The speed of hybrid drives are built around caching common files on the SSD portion. Otherwise they're just standard spinning rust. If you're using them to consistently access the same set of files (VSTs, a set of samples), it's going to function mostly like an SSD. If you're using it for random access like watching movies or listening to/playing back music or other random access things it's going to act like a hard drive. The SSD portion also acts as write cache so you'll see slightly better latency on straight writes.

I personally never saw the attraction back in the day. I bought SSDs where I needed speed and used platters for mass storage. I never really had i/o issues with audio recording due to the hard drive anyway, at least not since the mid-90s. The price point of SSHDs weren't that attractive when they debuted, but if they're as cheap as joem says they might be a good deal. They don't really have a downside other than the possibly higher price and the fact that they only come in a max of 2TB (in the age of 10TB HDDs and 1TB SSDs, that's pretty small).
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Old 10-02-2017, 01:59 AM   #15
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Re: System hardware migration aka New Rig (UK Based)

Quote:
Originally Posted by Artificer View Post
10-15k drives were and still are primarily enterprise drives, though they've mostly been replaced by SSDs for high i/o tasks like databases and VM storage. For the difference in cost and reliability SSDs make more long term sense from a CapEx standpoint and so manufacturers have really stopped producing them in numbers like they used to.

The speed of hybrid drives are built around caching common files on the SSD portion. Otherwise they're just standard spinning rust. If you're using them to consistently access the same set of files (VSTs, a set of samples), it's going to function mostly like an SSD. If you're using it for random access like watching movies or listening to/playing back music or other random access things it's going to act like a hard drive. The SSD portion also acts as write cache so you'll see slightly better latency on straight writes.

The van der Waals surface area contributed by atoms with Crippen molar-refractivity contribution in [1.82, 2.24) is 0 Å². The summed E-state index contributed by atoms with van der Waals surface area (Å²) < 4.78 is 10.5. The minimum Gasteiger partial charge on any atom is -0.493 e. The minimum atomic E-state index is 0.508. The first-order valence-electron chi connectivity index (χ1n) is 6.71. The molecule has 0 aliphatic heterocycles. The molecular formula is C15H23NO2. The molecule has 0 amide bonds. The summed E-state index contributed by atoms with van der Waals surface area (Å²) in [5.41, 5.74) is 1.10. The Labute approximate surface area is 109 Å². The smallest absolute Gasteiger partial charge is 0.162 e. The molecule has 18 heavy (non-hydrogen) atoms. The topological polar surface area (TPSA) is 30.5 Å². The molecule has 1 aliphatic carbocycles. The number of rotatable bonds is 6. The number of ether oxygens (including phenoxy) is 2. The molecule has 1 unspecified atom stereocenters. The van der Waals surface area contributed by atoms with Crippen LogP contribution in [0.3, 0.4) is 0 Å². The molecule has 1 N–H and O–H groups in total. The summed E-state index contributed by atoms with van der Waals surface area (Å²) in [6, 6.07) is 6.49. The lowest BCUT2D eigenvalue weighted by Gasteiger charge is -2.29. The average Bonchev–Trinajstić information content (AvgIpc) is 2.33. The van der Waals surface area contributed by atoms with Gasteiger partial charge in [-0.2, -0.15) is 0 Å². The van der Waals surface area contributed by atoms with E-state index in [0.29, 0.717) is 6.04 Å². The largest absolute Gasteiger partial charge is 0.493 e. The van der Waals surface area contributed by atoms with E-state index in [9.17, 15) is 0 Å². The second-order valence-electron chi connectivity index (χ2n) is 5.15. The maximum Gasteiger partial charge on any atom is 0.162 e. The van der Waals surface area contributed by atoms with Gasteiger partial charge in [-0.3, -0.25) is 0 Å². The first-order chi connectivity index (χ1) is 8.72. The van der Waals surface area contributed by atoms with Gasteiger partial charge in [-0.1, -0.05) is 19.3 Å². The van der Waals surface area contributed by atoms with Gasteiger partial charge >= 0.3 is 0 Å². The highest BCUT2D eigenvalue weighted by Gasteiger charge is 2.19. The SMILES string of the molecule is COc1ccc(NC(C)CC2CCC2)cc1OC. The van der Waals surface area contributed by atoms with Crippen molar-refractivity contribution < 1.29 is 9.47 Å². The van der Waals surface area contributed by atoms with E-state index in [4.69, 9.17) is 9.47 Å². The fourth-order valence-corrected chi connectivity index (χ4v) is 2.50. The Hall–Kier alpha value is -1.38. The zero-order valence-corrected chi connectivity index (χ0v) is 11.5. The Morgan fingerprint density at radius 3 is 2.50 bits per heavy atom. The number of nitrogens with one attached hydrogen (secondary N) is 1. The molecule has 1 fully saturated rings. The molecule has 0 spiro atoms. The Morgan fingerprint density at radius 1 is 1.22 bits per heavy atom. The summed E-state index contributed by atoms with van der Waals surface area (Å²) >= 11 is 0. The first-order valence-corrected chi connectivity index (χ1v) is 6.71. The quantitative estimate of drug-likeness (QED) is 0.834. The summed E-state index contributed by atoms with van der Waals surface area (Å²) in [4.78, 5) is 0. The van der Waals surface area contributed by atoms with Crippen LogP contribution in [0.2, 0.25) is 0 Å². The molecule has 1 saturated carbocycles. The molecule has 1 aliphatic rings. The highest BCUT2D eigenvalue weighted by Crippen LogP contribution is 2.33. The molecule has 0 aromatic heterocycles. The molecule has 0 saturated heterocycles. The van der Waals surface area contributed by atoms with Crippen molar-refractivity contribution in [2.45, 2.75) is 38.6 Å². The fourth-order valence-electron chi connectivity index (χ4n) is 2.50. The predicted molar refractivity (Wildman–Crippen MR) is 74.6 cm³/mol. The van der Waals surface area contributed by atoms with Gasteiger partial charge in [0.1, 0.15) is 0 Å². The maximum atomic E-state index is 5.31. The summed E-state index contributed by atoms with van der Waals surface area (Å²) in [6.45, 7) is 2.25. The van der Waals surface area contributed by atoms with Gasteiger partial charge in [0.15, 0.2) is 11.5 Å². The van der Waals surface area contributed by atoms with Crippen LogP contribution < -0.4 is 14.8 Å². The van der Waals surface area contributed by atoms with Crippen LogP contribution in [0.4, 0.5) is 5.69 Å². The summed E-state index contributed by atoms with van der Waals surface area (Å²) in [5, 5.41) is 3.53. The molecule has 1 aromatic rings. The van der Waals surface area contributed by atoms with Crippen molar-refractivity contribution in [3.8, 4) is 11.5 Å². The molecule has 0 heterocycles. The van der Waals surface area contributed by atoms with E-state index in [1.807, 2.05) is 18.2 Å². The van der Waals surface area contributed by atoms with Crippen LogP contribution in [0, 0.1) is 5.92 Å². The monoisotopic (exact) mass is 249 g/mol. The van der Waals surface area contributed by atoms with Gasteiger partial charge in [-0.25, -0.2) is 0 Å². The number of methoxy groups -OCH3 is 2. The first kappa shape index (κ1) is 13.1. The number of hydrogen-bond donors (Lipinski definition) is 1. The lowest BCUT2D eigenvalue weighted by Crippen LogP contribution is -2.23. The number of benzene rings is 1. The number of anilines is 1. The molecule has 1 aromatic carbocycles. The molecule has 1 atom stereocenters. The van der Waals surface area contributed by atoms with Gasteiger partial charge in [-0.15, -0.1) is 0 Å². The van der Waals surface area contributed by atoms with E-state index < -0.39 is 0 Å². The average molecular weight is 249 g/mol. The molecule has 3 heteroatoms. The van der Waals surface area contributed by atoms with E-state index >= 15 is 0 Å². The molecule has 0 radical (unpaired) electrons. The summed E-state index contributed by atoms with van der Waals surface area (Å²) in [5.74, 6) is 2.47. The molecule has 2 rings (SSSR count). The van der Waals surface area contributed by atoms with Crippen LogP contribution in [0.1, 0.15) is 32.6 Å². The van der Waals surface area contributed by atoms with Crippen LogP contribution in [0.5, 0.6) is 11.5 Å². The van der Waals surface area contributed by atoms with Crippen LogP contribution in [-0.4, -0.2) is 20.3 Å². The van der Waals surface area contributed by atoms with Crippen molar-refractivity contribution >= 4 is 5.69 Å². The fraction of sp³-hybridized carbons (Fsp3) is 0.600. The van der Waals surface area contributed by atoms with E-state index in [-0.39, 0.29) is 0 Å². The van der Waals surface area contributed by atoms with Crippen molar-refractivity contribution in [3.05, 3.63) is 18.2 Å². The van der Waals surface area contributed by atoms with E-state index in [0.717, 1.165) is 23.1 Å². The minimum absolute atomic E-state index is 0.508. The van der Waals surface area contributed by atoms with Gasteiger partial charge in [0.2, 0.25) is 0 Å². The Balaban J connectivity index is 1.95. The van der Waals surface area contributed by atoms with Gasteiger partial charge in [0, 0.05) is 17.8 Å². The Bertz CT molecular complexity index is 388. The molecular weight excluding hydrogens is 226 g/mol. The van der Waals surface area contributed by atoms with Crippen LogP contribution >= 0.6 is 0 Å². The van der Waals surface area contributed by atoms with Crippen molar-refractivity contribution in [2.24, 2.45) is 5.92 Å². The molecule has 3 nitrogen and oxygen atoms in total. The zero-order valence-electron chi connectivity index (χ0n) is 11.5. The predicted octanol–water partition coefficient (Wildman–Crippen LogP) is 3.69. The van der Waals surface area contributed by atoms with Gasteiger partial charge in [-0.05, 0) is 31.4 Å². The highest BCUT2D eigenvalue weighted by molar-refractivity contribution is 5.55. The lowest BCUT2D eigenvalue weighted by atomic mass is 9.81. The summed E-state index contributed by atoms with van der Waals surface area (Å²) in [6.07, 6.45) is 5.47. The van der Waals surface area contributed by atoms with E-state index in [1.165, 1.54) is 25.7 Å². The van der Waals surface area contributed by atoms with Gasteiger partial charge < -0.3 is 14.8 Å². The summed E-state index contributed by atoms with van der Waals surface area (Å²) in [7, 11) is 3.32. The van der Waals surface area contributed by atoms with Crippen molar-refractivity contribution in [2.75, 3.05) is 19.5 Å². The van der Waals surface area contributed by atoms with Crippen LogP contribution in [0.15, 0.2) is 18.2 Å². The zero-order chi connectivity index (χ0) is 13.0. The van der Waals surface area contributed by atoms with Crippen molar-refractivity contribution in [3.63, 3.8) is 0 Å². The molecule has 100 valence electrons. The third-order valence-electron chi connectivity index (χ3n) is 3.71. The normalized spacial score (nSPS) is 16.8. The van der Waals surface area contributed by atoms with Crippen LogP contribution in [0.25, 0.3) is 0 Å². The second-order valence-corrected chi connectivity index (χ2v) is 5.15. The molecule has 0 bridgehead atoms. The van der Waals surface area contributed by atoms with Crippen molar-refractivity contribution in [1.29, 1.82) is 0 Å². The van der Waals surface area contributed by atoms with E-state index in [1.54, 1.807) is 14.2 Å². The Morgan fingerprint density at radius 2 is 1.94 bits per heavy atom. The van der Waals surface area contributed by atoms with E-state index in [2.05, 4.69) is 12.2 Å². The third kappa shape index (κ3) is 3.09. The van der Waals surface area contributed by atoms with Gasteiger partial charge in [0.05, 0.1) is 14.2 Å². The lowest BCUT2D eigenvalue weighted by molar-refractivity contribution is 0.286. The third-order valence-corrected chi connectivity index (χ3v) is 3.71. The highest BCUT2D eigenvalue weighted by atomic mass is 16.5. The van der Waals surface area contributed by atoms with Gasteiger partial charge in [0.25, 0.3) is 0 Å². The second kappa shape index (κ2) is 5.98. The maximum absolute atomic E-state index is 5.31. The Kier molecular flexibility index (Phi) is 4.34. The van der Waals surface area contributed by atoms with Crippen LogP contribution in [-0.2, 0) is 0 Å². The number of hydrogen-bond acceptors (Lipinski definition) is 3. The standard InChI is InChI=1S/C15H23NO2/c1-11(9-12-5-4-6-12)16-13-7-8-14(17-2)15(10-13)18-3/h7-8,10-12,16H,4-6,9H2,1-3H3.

I personally never saw the attraction back in the day. I bought SSDs where I needed speed and used platters for mass storage. I never really had i/o issues with audio recording due to the hard drive anyway, at least not since the mid-90s. The price point of SSHDs weren't that attractive when they debuted, but if they're as cheap as joem says they might be a good deal. They don't really have a downside other than the possibly higher price and the fact that they only come in a max of 2TB (in the age of 10TB HDDs and 1TB SSDs, that's pretty small).
er you can go higher than 2tb i have 2 4tb in my system in raid along with a raid ssd set up and a intel 750 pcie ssd for my boot drive
along with a couple 4 tb normal hard drives
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yea my system is built for speed mainly also why ive overclocked the shit out of everything lol.

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Old 10-02-2017, 02:15 AM   #16
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Re: System hardware migration aka New Rig (UK Based)

Huh, I didn't see them on the Seagate's shitshow of a site. I'm still not sure how I'd find it without searching for it (apparently External/Consumer -> Upgrade -> SSHD, which makes fuckall sense to me). But you're totally right - 4TB it is. I still don't see a use case for my particular setup, but it might be just what MFXxx is looking for.
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Old 10-02-2017, 02:18 AM   #17
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Re: System hardware migration aka New Rig (UK Based)

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Huh, I didn't see them on the Seagate's shitshow of a site. I'm still not sure how I'd find it without searching for it (apparently External/Consumer -> Upgrade -> SSHD, which makes fuckall sense to me). But you're totally right - 4TB it is. I still don't see a use case for my particular setup, but it might be just what MFXxx is looking for.
what is your currant set up
on top of my hard drives im rocking a 5960x (at 4ghz)64 gigs of ram and two 1080s

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Old 10-02-2017, 04:27 AM   #18
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Re: System hardware migration aka New Rig (UK Based)

The backbone of my network is a Lenovo TS140 with a E3-1225v3 and 32GB ram, and E5-2670 x2 on a Supermicro board with 256GB RDIMMs (getting old, on track for a replacement). My desktop is an E3-1220v2 with 32GB (also old, definitely getting upgraded soon). All three are nodes in a CentOS based qemu/kvm (oVirt) network over Mellanox 10Gb fiber. My Windows/audio OS is virtualized with graphics and the Firewire card for my audio interface passed through to the VM.

Scale storage is provided by Ceph over three nodes - a C2750, a C2550 and a sad little Q6600 to provide quorum. They're all just dumped in whatever spare cases I had laying around, mostly cheap old ATX stuff which I then stuffed in a closet. The bulk of the storage is 4TB HGST 7200 rpm drives, though I've got enough ports and cases that I've thrown things as small as 500GB in there and there's plenty of room and cpu to scale up instead of out for awhile. The SoC boards means that power usage is pretty minimal. I think I'm sitting at around 30TB usable right now. All that gets incremental backup to Amazon Cloud Drive via nightly rclone scripts.